I frankly don't give a shit what happens in 5k years and if a few members of primitive civilization might be hurt if they conduct archeological excavations on mount yucca . What matters is that in big picture is taht current energy producing technologies (especially oil/coal based ) do incomparably more harm to environment than even antiquated nuclear reactors .
  12. Stokes Pennwalt Nuke them from orbit. Registered Senior Member

    If we weren't encumbered by Jimmy "hurr Plutonium sux" Carter's retarded breeder ban, we would be able to reprocess spent Uranium fuel while recouping even more energy from it.

    But there is more to it than that, so let me answer your question in greated detail.

    It may sound fanciful to say we'll throw it into space, but someday, that is exactly what we will be doing. In the interim the best option available is to concentrate spent fuels (after reprocessing, which is currently banned in the US) in a repository. This is precisely what Yucca Mountain is going to achieve. Bear in mind that 75% of the decay process takes only 60 years, as both I-131 and Sr-90s half-lives are approximately 30 years.

    Burying spent fuels for long periods of time may not seem like a very elegant solution, and if it doesn't, I'm inclined to agree. However, a few hundred tons of concentrated waste buried deep within a mountain is immeasurably preferable to hundreds of thousands of tons of ejecta released into the atmosphere, scattered hither and thither by the four winds.

    Incidentally, coal combustion actually releases more Uranium into the atmosphere than all the nuclear plants and nuclear weapons facilities and tests ever conducted.

    It's the least odious of many evils, for the time being, and the most effective stopgap between organic fuels and the holy grail of sustained fusion.
  13. Mr. Chips Banned Banned

    Ah, Stokes, nice of you to stop with the preaching thing. You and DarkMadMax, who said we should go for the fossil fuels? I am not an admirer of coal burning. Whether it be fossil fuels from this sun or the even more distantly removed remnants of stars that went nova quite some time ago (your version of nuclear energy) I prefer we get closer to the source rather than messing with all that super dead stuff. I guess you two confused my recognizing that they are nuclear derived with the idea that we should depend on them to ever greater extent. If I said such a thing point it out to me. I like to see my mistakes as I am attempting to learn how to be a better human. Oh well, there's no accounting for you "eco-nazis" and your ability to hold down an informed conversation as Stokes invoked.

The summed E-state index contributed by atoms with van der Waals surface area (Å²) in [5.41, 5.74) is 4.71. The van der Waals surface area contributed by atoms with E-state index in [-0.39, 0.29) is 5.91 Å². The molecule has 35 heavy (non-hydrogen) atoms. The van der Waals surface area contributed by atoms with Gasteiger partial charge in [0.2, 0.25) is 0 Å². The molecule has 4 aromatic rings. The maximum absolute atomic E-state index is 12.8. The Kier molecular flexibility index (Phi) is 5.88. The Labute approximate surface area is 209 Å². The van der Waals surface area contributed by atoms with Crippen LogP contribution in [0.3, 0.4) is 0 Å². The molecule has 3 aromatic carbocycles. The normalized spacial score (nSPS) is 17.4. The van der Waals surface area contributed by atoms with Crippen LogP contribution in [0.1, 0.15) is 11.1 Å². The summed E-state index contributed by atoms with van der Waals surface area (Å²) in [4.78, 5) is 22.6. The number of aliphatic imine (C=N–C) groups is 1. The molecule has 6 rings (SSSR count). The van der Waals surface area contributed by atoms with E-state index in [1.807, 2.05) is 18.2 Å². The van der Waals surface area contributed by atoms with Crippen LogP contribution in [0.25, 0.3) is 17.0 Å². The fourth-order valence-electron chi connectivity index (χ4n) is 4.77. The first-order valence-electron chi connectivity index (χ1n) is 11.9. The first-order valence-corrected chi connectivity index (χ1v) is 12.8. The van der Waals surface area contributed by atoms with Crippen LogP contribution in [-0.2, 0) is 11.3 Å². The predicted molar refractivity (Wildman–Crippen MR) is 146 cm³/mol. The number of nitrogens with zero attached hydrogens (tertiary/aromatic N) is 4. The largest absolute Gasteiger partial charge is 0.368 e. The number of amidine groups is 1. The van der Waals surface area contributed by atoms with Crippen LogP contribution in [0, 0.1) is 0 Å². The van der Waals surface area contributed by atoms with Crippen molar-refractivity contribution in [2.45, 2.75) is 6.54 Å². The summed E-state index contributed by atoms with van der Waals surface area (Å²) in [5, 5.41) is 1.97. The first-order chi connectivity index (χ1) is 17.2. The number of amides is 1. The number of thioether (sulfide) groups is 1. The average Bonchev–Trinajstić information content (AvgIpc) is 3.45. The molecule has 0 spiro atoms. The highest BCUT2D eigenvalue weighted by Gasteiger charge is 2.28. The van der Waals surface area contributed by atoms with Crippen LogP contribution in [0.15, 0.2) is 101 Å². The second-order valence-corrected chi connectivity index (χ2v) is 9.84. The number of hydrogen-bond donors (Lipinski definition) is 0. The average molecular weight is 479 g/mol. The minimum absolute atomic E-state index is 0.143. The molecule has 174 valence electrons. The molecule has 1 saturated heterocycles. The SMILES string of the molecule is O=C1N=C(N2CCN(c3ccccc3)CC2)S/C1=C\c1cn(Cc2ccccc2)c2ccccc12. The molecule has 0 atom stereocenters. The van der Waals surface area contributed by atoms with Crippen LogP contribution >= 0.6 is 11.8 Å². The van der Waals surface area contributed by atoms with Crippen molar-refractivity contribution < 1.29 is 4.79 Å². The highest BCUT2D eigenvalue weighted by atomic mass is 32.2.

DarkMadMax, do you remember Winston Smith, the main character in George Orwell's book, 1984? Did you ever read that one? Remember how his rebellious truth loving spirit was broken? Well, with this little brief comic interlude you brought here I flashed on what Orwell was trying to teach and it is pretty easy to see that the lesson he had to share was quite valid. The characteristics of the broken person are that they really don't care for any one else except for themself to the exclusion of reason or sanity. War is peace, love is hate, are just fine as long as the self is not hurt and gets rewarded (like a trained Pavlovian dog). People have had their altruism stripped from them due to stress, torture or what have you. If life is removed from them by time or space, it is not of their concern. One can not help but feel some pity but I, for one, will hope and strive to avoid that burn out, that loss of love for life for as long as I can and maybe, just maybe, I can hold out long enough. Sorry to hear of your misfortune.
  14. Vortexx Skull & Bones Spokesman Registered Senior Member

    I would feel much better about nuclear fission once they get serious with minor actinide burning reacors to squeeze the last drops of energy out of the nuclear waste and transmutate it into something less dangerous.

    The most dangerous in nuclear fission is not the technology but the human factor, you can upgrade the technology, but it is harder to upgrade the humans to make less misstakes or invest enough money into backup safety and maintenance (like we had seen with the russians), but I think that the designs for Pebble reactors offer the potential to withstand humans operating it on a bad hairday.
    Last edited: Feb 9, 2004
  15. Stokes Pennwalt Nuke them from orbit. Registered Senior Member

    PBMRs will happen. Currently there are no PBMR plants licensed for construction by the NRC or DOE, though. This will change.

    As far as reactor technology goes right now, Westinghouse has just finished development of the ABR600 and ABR1000 plants (600MWe and 1000MWe respectively) and they have already received approval from the NRC. General Electric has also developed the ABWR.

    All three of these designs exhibit revolutionary improvements over existing PWR/BWR plants. One thing to take note of is the resurgence of BWR plants in recent years, both in the US and abroad. First, a bit about PWR designs.

    A PWR system uses a steam generator to exchange heat from core coolant to the turbine loop. For many years they were preferable for two reasons:
    • A PWR does not allow core coolant to boil because it is under such intense pressure. This increase in neutron cross-section means that fuel elements don't need to be as heavily enriched with U235, because the liquid slows down thermal neutrons to the point where the atoms in the fuel are able to absorb them.
    • PWRs isolate the radioactive core coolant from the turbines through the use of a steam generator and pressurizer loop.